The color change is nearly instant, but I simmered the wool for a half hour (180F). After I finished with the darker colors, I made a charming gray with the exhaust of both the walnut dyebath and the iron modifier bath. I dunked a few wet skeins of wool into the used dyebath for just a few minutes. I squeezed out the water and plopped them into the iron exhaust (now cold), for about 20 seconds. Isn’t this a fabulous gray?

Walnut dying is a ton of fun with so many color possibilities! I have a bunch of husks in the freezer for winter experimentation, so there may be more soon! I did a test batch of self-striping sock yarn, but I’m a little concerned about how walnut dye holds up against potentially sweaty feet… Any experience with that? I’m going to knit a little swatch to wear in my store-bought socks for a day and see what happens. More soon!!


Our walnut trees produce a large number…like, an insanely large number…of green-husked walnuts the size of an overlarge golf ball.

IMGP3231Our old farm includes a stand of tall, mature black walnut trees. I don’t know when in the 150 year history of our farm they were planted, or what the people who planted them hoped they’d become…but I love the trees and am so grateful to the previous owners who had the foresight and patience to give us this gift.


When we first moved to our farm, the acre of grass around the trees had been mowed regularly, and the stand was very park-like. We’d get frequent visits from local logging companies asking if we wanted to sell the trees. Mature black walnut trees can be turned into big bucks and our little forest was very inviting. When we looked up the value of the trees online, we were tempted to allow some selective harvesting – after all, our old farmhouse needed (and, ten years later, still needs) a lot of expensive attention. Instead, we decided to wait and think of our little walnut grove as a long-term savings account.


We didn’t mow the grass around the trees. Neither Bill nor I have any affinity for grass or the disruptive noise and energy of lawnmowers, so our walnut forest started producing acres of black raspberry bushes, and we’d spend sticky summer afternoons among thorny vines acquiring scratches and gallons of tart berries. Walnut trees have a chemical called juglone in their branches, leaves, and roots. Juglone is quite mean to many plants which can’t grow under or near walnut trees as a result. Black raspberries don’t care about juglone, however, and the walnut trees provided a safe space for the raspberries to flourish.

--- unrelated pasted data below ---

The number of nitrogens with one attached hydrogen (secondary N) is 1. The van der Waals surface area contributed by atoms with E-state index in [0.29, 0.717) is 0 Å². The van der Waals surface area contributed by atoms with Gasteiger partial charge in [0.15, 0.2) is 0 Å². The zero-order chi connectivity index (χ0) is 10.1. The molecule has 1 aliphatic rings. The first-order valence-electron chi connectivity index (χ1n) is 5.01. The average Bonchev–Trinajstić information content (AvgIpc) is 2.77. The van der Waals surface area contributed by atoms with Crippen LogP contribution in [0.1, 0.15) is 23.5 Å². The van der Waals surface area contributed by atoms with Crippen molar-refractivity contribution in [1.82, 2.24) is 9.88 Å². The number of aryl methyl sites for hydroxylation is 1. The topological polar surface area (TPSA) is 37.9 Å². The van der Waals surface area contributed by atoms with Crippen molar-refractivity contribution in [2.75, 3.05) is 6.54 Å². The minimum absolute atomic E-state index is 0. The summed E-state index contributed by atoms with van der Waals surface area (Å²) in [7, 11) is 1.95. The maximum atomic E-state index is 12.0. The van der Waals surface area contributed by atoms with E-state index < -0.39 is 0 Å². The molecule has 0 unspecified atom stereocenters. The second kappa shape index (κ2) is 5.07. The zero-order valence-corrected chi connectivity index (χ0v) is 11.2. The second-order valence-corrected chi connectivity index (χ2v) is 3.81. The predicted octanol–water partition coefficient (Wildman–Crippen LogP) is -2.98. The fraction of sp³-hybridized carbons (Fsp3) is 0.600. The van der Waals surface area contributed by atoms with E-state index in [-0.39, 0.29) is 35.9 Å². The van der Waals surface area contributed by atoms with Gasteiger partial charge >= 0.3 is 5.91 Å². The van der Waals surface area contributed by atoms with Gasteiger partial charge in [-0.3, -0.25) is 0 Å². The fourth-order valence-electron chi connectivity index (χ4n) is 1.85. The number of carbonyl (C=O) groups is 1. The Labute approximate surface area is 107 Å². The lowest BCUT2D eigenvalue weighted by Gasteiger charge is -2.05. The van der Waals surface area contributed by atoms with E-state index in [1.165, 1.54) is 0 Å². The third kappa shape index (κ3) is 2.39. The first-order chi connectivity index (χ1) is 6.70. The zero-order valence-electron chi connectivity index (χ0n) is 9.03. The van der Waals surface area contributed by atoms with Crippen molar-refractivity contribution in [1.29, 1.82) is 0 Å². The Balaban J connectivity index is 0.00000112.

IMGP8496  IMGP8114

After a few years of growth, we put up a ring of electric fence around our walnuts, and let our sheep, goats, and lambs in to graze. They demolished all the vegetation they could find and the once impenetrable tangle of raspberry vines has become a cropped carpet of grass and weeds again. Goats love raspberry leaves but have little understanding of sustainable harvests.


Our walnut trees produce a large number…like, an insanely large number…of green-husked walnuts the size of an overlarge golf ball. Inside the husk is an impossibly hard shell which protects the walnut morsels inside, and never – ever – decomposes.


Red squirrels love walnuts like goats love raspberry leaves. Every autumn the small chipmunk-like rodents collect the nuts for their winter stores, creating huge piles of hard shells in my garage, woodshed, and, I assume, attic. When we pulled out the 1970s era plastic shower form in our bathroom a few years ago, there was a mass of holey walnut shells between it and the wall. The squirrels presumably gained access to the dark corners of our bathroom through the small gap around the shower drain leading into the basement.

If it sounds like these walnut trees are a burden (did I mention the ankle-twisting mine field of nuts I cross 8 times a day to get to the barn, or the thunderous clanks of nuts hitting the metal woodshed roof, or how scary it is to walk under a tree during strong autumn winds, or how the red squirrels have learned to use the nuts as projectile weapons?), I assure you they are not.



Black walnuts produce glorious wash-fast, light-fast natural dyes. You can dye wool, cotton, and your fingers without a mordant and even without applying heat. Walnut dye is one of the simplest, foolproof natural dyes available and can produce a range of delicious tans and browns. You can just throw a bunch of walnuts in a pot of water and add your wool. Wait a few hours or a few days, and pull the fiber out. Rinse (and rinse), and you’re done!

Adding a little more sophistication to the process will give you more repeatable or dynamic results – and I’ll write more about that next time!